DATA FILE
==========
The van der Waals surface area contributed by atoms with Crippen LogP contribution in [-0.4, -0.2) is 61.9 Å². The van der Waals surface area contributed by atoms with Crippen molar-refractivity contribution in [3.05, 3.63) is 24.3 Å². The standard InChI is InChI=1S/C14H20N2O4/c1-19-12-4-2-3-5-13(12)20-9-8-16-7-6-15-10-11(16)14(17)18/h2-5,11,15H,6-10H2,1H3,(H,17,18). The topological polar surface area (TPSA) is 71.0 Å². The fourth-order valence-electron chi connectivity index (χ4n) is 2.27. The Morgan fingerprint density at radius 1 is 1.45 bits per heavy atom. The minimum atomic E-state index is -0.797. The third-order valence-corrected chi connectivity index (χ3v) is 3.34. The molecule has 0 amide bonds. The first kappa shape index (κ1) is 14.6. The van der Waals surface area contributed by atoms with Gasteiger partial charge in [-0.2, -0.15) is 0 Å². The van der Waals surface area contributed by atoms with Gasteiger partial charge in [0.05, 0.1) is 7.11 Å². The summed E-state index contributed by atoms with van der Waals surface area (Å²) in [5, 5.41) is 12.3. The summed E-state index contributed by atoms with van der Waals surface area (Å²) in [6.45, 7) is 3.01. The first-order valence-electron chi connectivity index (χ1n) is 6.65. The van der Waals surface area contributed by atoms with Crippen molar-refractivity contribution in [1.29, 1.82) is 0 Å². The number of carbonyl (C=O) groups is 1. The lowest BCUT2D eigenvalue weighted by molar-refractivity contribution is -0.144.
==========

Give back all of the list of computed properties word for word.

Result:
The van der Waals surface area contributed by atoms with Crippen LogP contribution in [-0.4, -0.2) is 61.9 Å². The van der Waals surface area contributed by atoms with Crippen molar-refractivity contribution in [3.05, 3.63) is 24.3 Å². The standard InChI is InChI=1S/C14H20N2O4/c1-19-12-4-2-3-5-13(12)20-9-8-16-7-6-15-10-11(16)14(17)18/h2-5,11,15H,6-10H2,1H3,(H,17,18). The topological polar surface area (TPSA) is 71.0 Å². The fourth-order valence-electron chi connectivity index (χ4n) is 2.27. The Morgan fingerprint density at radius 1 is 1.45 bits per heavy atom. The minimum atomic E-state index is -0.797. The third-order valence-corrected chi connectivity index (χ3v) is 3.34. The molecule has 0 amide bonds. The first kappa shape index (κ1) is 14.6. The van der Waals surface area contributed by atoms with Gasteiger partial charge in [-0.2, -0.15) is 0 Å². The van der Waals surface area contributed by atoms with Gasteiger partial charge in [0.05, 0.1) is 7.11 Å². The summed E-state index contributed by atoms with van der Waals surface area (Å²) in [5, 5.41) is 12.3. The summed E-state index contributed by atoms with van der Waals surface area (Å²) in [6.45, 7) is 3.01. The first-order valence-electron chi connectivity index (χ1n) is 6.65. The van der Waals surface area contributed by atoms with Crippen molar-refractivity contribution in [1.29, 1.82) is 0 Å². The number of carbonyl (C=O) groups is 1. The lowest BCUT2D eigenvalue weighted by molar-refractivity contribution is -0.144.